Congress has sold off your privacy—and U.S. security

Allowing ISPs to sell your data isn’t only about eroding online privacy. It’s also dangerous to U.S. national interests

Congress has sold off your privacy—and U.S. security
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If you’ve read my blog over the past decade, you probably noticed that I stopped writing it last summer. After 12 years, I took a break that has extended longer than anticipated while I engaged in other stuff.

But recent events have pulled me back into the fray. I’m talking about the passing of S.J. Res. 34, which reverses the FCC privacy rules for ISPs.

Those rules were instituted very recently by the FCC under President Obama but are now poised to be scuttled completely by the Republicans. The only remaining step is a signature from the President, which will certainly come.

I strongly believe the bill represents a danger not only to consumer privacy, but also to our national security interests.

If certain data collected by ISPs land in the hands of foreign hacking groups or hostile foreign governments, it could quickly become blackmail fodder and disrupt the normal function of our government and society. This is not an exaggeration. Anyone paying the slightest attention to the smoke billowing from Capitol Hill and the White House would be foolish to dismiss this possibility. Moreover, foreign governments wouldn’t have to hack anything to get this data: They could simply buy it.

The bottom line is that ISPs will be able to sell the browsing habits and internet usage details of their customers without requiring consent. The weak argument for allowing this is that entities such as Google and Facebook can accumulate usage data and monetize it—why shouldn’t ISPs be able to do the same? Another argument is that ISPs can’t actually collect much data on browsing or internet usage since much of the traffic is encrypted.

Your history: An open book

Before we dissect those claims, let’s set the stage. First, data that’s collected on internet use by an individual or household, even if distributed in an “anonymized” fashion but with unique identifiers, can ultimately be traced back to that individual or household. We need only to look at the AOL search data leak on 2006 to see how simple this is.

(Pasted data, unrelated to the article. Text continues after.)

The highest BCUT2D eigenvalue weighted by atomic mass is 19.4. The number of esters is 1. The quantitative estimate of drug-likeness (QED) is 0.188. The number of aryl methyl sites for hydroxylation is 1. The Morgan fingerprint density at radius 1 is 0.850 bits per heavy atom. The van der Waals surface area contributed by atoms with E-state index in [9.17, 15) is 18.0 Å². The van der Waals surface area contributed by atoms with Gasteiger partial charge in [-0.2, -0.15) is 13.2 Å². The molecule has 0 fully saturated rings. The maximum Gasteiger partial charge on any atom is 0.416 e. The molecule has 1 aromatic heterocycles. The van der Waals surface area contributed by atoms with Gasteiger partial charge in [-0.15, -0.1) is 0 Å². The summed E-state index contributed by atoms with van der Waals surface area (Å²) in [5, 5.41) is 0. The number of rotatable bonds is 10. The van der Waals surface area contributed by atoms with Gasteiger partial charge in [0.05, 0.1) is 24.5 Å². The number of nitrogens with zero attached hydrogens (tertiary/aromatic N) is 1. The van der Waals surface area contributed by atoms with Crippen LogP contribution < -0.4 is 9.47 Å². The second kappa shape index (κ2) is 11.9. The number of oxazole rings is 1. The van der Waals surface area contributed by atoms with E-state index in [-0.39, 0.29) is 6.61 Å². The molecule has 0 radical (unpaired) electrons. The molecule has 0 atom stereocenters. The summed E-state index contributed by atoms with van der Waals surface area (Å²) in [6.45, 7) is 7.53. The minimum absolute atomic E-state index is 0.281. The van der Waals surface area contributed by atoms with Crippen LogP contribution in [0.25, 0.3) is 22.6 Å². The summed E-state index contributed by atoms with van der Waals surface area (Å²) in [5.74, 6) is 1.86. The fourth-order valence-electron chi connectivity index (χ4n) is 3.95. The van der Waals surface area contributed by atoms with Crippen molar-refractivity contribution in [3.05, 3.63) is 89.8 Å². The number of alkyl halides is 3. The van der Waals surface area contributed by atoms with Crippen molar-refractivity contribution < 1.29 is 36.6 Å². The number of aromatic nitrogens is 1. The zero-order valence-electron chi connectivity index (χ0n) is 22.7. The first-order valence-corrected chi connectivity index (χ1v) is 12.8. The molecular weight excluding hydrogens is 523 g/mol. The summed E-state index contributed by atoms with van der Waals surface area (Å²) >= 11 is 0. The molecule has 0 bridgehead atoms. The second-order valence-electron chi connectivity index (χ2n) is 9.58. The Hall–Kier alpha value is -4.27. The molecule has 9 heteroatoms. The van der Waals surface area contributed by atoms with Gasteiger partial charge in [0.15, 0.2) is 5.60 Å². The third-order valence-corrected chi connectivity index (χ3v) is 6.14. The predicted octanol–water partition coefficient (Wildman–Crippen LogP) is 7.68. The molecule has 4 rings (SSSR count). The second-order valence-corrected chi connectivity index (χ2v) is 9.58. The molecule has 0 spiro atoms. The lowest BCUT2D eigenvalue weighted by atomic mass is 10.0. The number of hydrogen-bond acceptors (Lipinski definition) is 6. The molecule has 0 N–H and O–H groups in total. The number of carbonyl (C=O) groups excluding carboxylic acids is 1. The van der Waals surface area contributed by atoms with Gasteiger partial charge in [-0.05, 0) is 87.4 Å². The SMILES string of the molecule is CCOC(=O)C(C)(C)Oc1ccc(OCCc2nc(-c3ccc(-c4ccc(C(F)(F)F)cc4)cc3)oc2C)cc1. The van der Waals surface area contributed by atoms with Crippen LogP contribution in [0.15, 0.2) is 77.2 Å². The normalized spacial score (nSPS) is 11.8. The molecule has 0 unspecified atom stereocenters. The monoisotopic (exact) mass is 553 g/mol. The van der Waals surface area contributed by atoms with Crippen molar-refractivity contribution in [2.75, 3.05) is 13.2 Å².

Second, that data is collected and stored somewhere in identifiable form, and if the security of that data is breached, then it’s the equivalent of everyone’s browsing history leaked to one or more third parties. 

Third, comparisons to Google are not intellectually honest, because Google services are not required and are offered for free. If you use their services, then you choose to let them access at least some of your data. 

Fourth, ISPs can collect a lot of data from their customers, even if the customers access encrypted sites. DNS queries sent to ISP servers or even third-party DNS servers can be used to determine which sites are accessed. That alone may be sensitive information. Many sites do not use encryption, so all data transactions can be cataloged. Email that is stored on ISP servers can be mined for information. Email transmitted through insecure means (common, unfortunately) could be fair game. 

The harsh reality

In 2017, allowing ISPs to monetize and distribute data on their users is no different than having someone follow you around all day recording your every move, then selling that information.

ISPs control internet access and can see every packet sent to or from their users, not only the traffic that’s sent to or from certain websites like Facebook and Google. Sure, many popular sites track your moves, but you’re not their paying customer, and they don’t literally know where you live or own data connections to your home.

Also—this is very important—in most locations in the United States, only one ISP offers reasonable internet services and bandwidth. In many locations, you cannot opt out of this privacy invasion by signing up with a competitor because there is no competitor.

The only reason the FCC ISP privacy rules should be reversed is to put in stronger protections. Outright reversal holds no benefit for any U.S. citizen or our national security. It only serves the voracious appetites of the major ISPs. And they have paid their congresspeople well.

I wish that my return to InfoWorld could have been on a more positive note. Yes, the internet has a history of routing around institutional affronts to privacy. But if the problems are inherent in the internet access itself, this barrier may be more challenging than most.